A parasitic plant capable of devastating food crops has met its match with the domestic tomato, which has evolved a way to kill off the pest. Now scientists understand how, and are hoping that the tomato strategy may be transferred to existing vulnerable crops.
Cuscuta reflexa, also known as "dodder" in some places, grows from a seed but completely lacks leaves and roots. But it does have the ability to "sniff out" nearby plant victims towards which it extends tendrils that wind up the plant stems.
The tendrils produce structures called haustoria, which are like a drilling apparatus. These penetrate and plug the parasite directly into the vascular system of the host plant, allowing the parasite to tap off nutrients and water, to the detriment of its host.
Many important food crops, like soy beans and coffee, are affected by dodder species, which are widespread across the globe.
Infestations by the parasite can significantly dent yields and it is impossible to remove chemically, because poisoning it also poisons the host plant. The pest also times its flowering to coincide with the host plant, and the seeds it sets can remain dormant in soil for years at a time, making it very hard to eradicate from a crop.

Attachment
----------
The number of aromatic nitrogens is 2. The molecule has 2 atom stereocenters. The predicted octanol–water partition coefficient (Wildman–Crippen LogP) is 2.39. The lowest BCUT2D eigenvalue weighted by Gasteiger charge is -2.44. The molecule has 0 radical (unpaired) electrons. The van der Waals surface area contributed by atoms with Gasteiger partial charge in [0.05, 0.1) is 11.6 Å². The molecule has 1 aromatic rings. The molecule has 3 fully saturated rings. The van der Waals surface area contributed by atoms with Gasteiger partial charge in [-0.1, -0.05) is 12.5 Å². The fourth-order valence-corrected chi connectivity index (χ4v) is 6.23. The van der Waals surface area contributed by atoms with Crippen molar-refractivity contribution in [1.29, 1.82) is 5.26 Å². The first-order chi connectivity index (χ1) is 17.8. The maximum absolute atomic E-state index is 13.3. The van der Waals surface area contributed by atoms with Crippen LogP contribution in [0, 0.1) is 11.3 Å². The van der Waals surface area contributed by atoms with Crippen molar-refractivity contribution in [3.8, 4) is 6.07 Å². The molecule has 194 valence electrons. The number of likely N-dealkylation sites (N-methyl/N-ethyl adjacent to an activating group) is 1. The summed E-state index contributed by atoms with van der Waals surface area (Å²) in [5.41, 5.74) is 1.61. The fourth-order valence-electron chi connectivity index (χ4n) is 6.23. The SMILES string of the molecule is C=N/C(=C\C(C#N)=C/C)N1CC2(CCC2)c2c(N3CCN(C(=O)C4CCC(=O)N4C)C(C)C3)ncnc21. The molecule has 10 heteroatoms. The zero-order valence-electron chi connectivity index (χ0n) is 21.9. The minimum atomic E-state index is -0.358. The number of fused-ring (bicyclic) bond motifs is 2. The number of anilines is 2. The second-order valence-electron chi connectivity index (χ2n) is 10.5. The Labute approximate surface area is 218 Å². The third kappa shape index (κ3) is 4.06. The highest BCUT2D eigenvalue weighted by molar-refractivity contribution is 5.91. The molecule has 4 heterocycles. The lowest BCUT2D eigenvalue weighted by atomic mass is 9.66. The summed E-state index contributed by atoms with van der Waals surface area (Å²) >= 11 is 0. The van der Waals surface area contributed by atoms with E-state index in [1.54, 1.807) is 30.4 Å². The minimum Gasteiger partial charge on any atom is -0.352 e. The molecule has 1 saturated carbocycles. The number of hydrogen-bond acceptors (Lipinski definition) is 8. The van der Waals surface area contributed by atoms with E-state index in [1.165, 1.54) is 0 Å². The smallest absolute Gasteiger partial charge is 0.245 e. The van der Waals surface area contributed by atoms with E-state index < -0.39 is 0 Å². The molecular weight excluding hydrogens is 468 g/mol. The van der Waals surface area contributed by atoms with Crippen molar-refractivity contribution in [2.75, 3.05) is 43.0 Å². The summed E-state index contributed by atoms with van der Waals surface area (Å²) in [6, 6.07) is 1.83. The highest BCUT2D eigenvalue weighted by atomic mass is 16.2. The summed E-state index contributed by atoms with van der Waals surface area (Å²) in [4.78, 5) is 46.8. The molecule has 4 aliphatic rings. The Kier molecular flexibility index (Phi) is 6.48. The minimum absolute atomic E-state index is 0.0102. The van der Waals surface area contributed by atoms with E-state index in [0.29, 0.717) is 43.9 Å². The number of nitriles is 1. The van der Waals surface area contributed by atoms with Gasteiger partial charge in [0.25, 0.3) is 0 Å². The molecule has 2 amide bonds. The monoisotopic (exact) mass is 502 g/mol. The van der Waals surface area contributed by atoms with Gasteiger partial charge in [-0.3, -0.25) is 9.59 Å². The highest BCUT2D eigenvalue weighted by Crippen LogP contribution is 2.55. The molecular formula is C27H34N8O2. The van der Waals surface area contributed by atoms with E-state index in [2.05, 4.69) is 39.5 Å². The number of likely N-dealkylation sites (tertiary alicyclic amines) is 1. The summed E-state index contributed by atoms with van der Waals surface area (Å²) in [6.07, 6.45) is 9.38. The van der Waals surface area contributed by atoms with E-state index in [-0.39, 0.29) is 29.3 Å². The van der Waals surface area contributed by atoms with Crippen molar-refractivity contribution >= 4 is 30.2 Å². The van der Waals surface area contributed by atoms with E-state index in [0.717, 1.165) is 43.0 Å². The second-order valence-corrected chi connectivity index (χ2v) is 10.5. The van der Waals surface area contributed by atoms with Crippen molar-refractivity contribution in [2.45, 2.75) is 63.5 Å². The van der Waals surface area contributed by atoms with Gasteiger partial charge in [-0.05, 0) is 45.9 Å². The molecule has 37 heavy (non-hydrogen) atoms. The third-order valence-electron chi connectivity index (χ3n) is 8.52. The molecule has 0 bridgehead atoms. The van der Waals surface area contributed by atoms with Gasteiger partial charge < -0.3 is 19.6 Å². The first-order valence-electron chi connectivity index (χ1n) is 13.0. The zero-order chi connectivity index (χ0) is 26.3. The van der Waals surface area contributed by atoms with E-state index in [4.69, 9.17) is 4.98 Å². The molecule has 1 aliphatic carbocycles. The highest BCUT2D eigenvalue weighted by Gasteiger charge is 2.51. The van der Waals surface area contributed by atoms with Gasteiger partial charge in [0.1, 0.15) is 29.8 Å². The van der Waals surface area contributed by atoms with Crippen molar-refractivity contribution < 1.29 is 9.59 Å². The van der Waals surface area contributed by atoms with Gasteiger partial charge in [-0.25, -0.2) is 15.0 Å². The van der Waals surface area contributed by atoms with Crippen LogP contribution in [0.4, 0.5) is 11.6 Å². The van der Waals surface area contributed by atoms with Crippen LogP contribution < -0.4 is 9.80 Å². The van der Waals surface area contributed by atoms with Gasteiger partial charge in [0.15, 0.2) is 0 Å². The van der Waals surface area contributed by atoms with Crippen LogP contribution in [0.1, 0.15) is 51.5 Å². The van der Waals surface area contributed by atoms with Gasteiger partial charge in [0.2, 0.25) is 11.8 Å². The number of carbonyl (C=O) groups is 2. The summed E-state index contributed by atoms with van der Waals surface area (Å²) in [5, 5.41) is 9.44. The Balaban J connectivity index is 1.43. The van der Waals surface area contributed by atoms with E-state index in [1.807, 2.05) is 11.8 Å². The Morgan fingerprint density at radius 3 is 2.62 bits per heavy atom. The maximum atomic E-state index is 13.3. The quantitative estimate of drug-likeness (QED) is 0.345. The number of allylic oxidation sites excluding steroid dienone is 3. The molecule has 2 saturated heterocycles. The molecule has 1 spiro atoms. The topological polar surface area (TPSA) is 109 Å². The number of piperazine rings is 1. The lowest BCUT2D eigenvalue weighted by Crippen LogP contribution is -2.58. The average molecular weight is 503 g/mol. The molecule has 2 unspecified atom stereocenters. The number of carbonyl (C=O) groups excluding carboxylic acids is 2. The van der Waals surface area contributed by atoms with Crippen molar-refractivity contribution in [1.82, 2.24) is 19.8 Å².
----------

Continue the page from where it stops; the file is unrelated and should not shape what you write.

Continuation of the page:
Now University of Tubingen researcher Markus Albert and his colleagues have stumbled on an unlikely answer, which they found lurking in a domestic tomato plant.
Albert noticed that a species of tomato was resistant to the parasite. "Places on the stem where the parasite tried to penetrate turned brown, and the a couple of weeks later the parasite was dead," he explains. "When we cut across the tomato stem, we saw that the parasite haustorium could not grow inside."
To unravel the means by which the humble tomato, Solanum lycopersicum, uniquely appears to be able to fend off dodder, the team set about crossing their resistant tomato plants with different species that were vulnerable to the parasite to create a range of hybrid plants that either were or were not susceptible to attack.
This meant that they were able to compare, genetically, the make-up of susceptible plants with tomatoes still capable of defending themselves to unpick the genetic basis of the defence mechanism.
"We found a genetic region," explains Albert, "that codes for a receptor that detects a chemical made by the parasite. When the receptor sees this chemical it triggers a defence system in the plant that repels the parasite."
Having identified the receptor the team were then able to transfer the relevant DNA to other - formerly susceptible - plant species and demonstrate that they too became resistant to the pest.
"There's still more to work out though," says Albert. "Because some of our crossed tomato plants lacking the receptor were still resistant to parasite attack. So there is more to find out yet!"
The ultimate goal of the work will be to transfer the genetic machinery underlying the chemical "tripwire" set by the tomato plants into important crop species to protect them. But on the basis of the experiments the team have done so far, things look rosy, or possibly tomato-y...